This Scary Ingredient May Be Lurking In Your Burger Wrapper

With all the fat, sugar, and calories that it contains, it's no wonder that fast food has such a dire reputation (via National Center for Health Research). Sure, it tastes especially nice after a few drinks, but those greasy cravings strike terror through every internal component of our bodies.

There's also the packaging to consider. In these times of awareness, it is no longer acceptable to play around with plastic, pretending it to be harmless. Every decision that is made must consider the environmental impacts. You may well survive another sauce-splattered hamburger, but how will an Antarctic penguin feel when it has to wear the cardboard box as a hat?

As harmful as excessive and dangerous packaging may be to the planet, research suggests that humans may end up being affected by fast food packaging, too. ACS Publications notes that many of the wrappers and cartons used to transport junk food are laced with chemicals called per- or polyfluoroalkyl substances (PFASs), which have been associated with an increased risk of cancer and other health problems.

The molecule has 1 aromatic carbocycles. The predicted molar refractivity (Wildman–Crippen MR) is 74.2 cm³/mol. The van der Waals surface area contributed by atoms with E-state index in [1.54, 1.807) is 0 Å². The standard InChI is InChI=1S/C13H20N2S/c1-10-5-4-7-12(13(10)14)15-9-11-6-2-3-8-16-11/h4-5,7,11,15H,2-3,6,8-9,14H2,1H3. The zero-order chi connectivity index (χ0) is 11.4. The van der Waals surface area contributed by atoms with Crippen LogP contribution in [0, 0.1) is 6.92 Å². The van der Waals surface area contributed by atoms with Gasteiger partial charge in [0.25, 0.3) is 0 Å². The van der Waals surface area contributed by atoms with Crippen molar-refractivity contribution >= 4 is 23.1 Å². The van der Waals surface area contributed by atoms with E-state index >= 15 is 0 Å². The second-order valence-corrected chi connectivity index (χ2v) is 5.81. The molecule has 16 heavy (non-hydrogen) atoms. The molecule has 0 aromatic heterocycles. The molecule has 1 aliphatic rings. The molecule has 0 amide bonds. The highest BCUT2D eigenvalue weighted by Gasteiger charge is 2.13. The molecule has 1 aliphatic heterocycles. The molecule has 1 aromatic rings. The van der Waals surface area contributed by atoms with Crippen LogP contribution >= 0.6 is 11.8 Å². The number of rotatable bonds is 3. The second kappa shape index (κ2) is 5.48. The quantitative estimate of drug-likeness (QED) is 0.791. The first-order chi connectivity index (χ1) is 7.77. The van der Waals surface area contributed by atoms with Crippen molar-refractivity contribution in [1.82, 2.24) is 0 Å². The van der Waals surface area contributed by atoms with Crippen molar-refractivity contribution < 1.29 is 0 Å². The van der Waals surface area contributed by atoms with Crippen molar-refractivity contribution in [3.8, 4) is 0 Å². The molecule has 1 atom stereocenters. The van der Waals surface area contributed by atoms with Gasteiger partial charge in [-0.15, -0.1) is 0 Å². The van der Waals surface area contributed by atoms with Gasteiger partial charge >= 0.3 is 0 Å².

Major food companies are using PFASs in their packaging

PFASs are used by the food industry to make packaging resistant to water and grease, but these chemicals are believed to negatively impact the immune system. They have also been linked to polluted drinking water (via Safer Chemicals, Healthy Families). In fact, PFASs have earned the nickname "forever chemicals" because they are incredibly difficult to break down, according to the National Institute of Environmental Health Sciences (NIH).

NIH also confirms that a key component of a PFAS is fluorine. An investigation by ACS Publications discovered that fluorine was present in 56% of dessert and bread wrappers, 38% of sandwich and burger wrappers, and 20% of paperboard. Furthermore, findings reported by Safer Chemicals, Healthy Families found that tests of packaging used by McDonald's, Burger King, and Wendy's revealed some high levels of fluorine, suggesting the use of PFASs.

Although the FDA allows a specific number of PFASs to be used in food packaging, processing equipment, and cookware, responsible agencies elsewhere have taken stricter action. In Denmark, all PFASs have been banned from being used in food packaging due to the risks the chemicals are believed to pose to humans and the environment (via Chemistry World).